With that being said, there are materials for which quicker access might be more important than going down a slightly slower digitization path. For instance, we do access-level scanning for many of our periodicals and publications. Most of these are off-set printed with lots of text, so there’s little to be gained by scanning at the same resolutions that we use for photographs. We’ve settled on 400ppi as a good compromise between scan time and sufficient quality for OCR. However, we still use the same calibrated equipment, color profiles, and formats even if preservation isn’t the goal.
As the question relates to digital preservation, I think that it has unfortunately become as much of a buzzword as it has something that people and organizations are actively engaged in. I guess that I should be happy that at least people are talking about it. The time is now to start doing something. Having led our digital preservation efforts for a couple years, I found that it’s very hard to make headway if people aren’t sure what digital preservation is and don’t have a clear picture of the resources needed. Digital preservation is not a single application that you can download from the App Store and it’s not something that can be just handed off to a student.
There are only a few organizations who have good digital preservation systems in place, but most of them have lots of resources. It’s hard to find a comparable institution to look to as an example of how we might proceed. We made an attempt with this technical report last year but little has happened so far. That’s why I think that a consortial-level effort in the Pacific Northwest could be a way to bridge some of those resource gaps that a lot of us have.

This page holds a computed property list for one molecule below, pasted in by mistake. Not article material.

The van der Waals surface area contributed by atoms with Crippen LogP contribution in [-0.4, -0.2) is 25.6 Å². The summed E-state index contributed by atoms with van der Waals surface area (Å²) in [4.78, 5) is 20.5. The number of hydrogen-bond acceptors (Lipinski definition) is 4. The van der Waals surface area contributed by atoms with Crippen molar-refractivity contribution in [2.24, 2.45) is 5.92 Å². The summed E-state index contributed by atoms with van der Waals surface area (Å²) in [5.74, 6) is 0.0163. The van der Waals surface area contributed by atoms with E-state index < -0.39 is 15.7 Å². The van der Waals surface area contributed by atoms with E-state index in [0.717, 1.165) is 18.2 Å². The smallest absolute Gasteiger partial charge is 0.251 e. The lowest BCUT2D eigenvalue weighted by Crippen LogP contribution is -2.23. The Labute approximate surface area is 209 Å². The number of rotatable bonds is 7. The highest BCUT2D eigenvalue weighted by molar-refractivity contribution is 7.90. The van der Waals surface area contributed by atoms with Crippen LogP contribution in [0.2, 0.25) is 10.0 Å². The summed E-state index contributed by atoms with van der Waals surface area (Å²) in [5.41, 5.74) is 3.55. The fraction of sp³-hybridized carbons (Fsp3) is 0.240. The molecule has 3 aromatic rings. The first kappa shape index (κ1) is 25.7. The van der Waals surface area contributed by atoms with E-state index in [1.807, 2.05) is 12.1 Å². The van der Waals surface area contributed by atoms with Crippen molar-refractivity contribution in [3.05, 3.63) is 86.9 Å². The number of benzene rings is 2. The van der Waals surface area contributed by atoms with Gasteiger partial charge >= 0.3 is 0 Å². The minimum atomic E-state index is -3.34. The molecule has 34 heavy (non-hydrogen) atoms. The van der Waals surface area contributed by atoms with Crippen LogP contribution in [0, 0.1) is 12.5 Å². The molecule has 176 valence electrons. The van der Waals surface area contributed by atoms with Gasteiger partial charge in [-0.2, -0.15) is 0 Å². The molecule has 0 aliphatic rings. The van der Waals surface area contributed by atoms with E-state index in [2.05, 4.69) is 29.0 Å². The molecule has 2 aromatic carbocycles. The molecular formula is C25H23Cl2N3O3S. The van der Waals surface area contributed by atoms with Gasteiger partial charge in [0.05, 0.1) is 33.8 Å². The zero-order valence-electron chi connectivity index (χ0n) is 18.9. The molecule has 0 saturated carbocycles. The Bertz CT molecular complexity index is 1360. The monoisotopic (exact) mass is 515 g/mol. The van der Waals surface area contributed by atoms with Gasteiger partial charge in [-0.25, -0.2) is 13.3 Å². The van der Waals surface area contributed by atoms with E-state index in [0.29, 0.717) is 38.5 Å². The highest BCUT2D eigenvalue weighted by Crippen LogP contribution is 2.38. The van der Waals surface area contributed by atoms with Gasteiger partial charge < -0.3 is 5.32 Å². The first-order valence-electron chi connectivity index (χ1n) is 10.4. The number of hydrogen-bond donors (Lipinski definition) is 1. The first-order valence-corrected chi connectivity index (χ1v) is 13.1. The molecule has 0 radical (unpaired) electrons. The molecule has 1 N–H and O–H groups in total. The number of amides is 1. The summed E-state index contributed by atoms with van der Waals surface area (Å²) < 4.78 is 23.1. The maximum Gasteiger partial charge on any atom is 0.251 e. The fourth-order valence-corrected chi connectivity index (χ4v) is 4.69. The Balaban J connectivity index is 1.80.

What do you find most interesting about the work you do?
I think that almost all of it is interesting to be honest. If I have to pick one thing I would say it’s the relatively recent intersection of audiovisual digitization with digital preservation among colleagues. I’ve been working in both areas for a while, but now it seems that there’s suddenly an influx of people who do both. They’re coming out of programs like the National Digital Stewardship Residency program at the Library of Congress and the Moving Image Archiving and Preservation program at NYU. It does make sense with most audiovisual preservation work leading directly to digitization, which then moves into digital preservation. With all magnetic media like videotape, there is a substantial level of degradation actively occurring with the physical object. This newly digitized file will act as the representation of this artifact as time goes on and the physical source further degrades. Knowing that, it’s imperative to do whatever it takes to ensure that the file survives.